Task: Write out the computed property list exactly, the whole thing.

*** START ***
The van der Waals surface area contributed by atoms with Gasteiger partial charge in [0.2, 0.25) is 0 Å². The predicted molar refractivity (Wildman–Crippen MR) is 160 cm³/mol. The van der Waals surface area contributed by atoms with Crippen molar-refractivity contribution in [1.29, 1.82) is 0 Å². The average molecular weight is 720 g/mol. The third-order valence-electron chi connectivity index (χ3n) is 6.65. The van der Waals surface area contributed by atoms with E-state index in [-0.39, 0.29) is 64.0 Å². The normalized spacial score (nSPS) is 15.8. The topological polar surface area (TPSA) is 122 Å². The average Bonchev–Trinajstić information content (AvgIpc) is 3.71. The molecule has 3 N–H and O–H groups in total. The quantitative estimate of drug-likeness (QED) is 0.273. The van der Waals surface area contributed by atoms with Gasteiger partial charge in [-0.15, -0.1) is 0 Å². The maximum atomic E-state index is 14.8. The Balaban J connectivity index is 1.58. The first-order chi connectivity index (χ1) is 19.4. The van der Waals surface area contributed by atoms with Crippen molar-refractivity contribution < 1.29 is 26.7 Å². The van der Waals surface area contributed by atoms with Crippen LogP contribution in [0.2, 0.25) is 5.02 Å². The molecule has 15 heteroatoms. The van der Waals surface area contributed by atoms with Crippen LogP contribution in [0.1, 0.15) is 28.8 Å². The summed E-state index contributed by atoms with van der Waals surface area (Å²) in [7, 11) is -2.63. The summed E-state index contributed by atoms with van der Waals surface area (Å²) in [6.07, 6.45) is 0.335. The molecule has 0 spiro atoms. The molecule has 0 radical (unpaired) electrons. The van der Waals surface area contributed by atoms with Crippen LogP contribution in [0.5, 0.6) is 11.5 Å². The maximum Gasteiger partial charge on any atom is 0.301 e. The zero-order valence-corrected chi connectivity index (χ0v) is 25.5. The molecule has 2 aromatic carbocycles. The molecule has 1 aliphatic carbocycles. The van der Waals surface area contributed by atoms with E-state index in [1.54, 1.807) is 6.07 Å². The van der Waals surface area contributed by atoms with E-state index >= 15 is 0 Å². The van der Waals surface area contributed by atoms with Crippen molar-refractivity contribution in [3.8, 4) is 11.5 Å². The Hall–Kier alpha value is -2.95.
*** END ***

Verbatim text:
The van der Waals surface area contributed by atoms with Gasteiger partial charge in [0.2, 0.25) is 0 Å². The predicted molar refractivity (Wildman–Crippen MR) is 160 cm³/mol. The van der Waals surface area contributed by atoms with Crippen molar-refractivity contribution in [1.29, 1.82) is 0 Å². The average molecular weight is 720 g/mol. The third-order valence-electron chi connectivity index (χ3n) is 6.65. The van der Waals surface area contributed by atoms with E-state index in [-0.39, 0.29) is 64.0 Å². The normalized spacial score (nSPS) is 15.8. The topological polar surface area (TPSA) is 122 Å². The average Bonchev–Trinajstić information content (AvgIpc) is 3.71. The molecule has 3 N–H and O–H groups in total. The quantitative estimate of drug-likeness (QED) is 0.273. The van der Waals surface area contributed by atoms with Gasteiger partial charge in [-0.15, -0.1) is 0 Å². The maximum atomic E-state index is 14.8. The Balaban J connectivity index is 1.58. The first-order chi connectivity index (χ1) is 19.4. The van der Waals surface area contributed by atoms with Crippen molar-refractivity contribution < 1.29 is 26.7 Å². The van der Waals surface area contributed by atoms with Crippen LogP contribution in [0.2, 0.25) is 5.02 Å². The molecule has 15 heteroatoms. The van der Waals surface area contributed by atoms with Crippen LogP contribution in [0.1, 0.15) is 28.8 Å². The summed E-state index contributed by atoms with van der Waals surface area (Å²) in [7, 11) is -2.63. The summed E-state index contributed by atoms with van der Waals surface area (Å²) in [6.07, 6.45) is 0.335. The molecule has 0 spiro atoms. The molecule has 0 radical (unpaired) electrons. The van der Waals surface area contributed by atoms with Crippen LogP contribution in [0.5, 0.6) is 11.5 Å². The maximum Gasteiger partial charge on any atom is 0.301 e. The zero-order valence-corrected chi connectivity index (χ0v) is 25.5. The molecule has 2 aromatic carbocycles. The molecule has 1 aliphatic carbocycles. The van der Waals surface area contributed by atoms with E-state index in [1.54, 1.807) is 6.07 Å². The van der Waals surface area contributed by atoms with E-state index >= 15 is 0 Å². The van der Waals surface area contributed by atoms with Crippen molar-refractivity contribution in [3.8, 4) is 11.5 Å². The Hall–Kier alpha value is -2.95.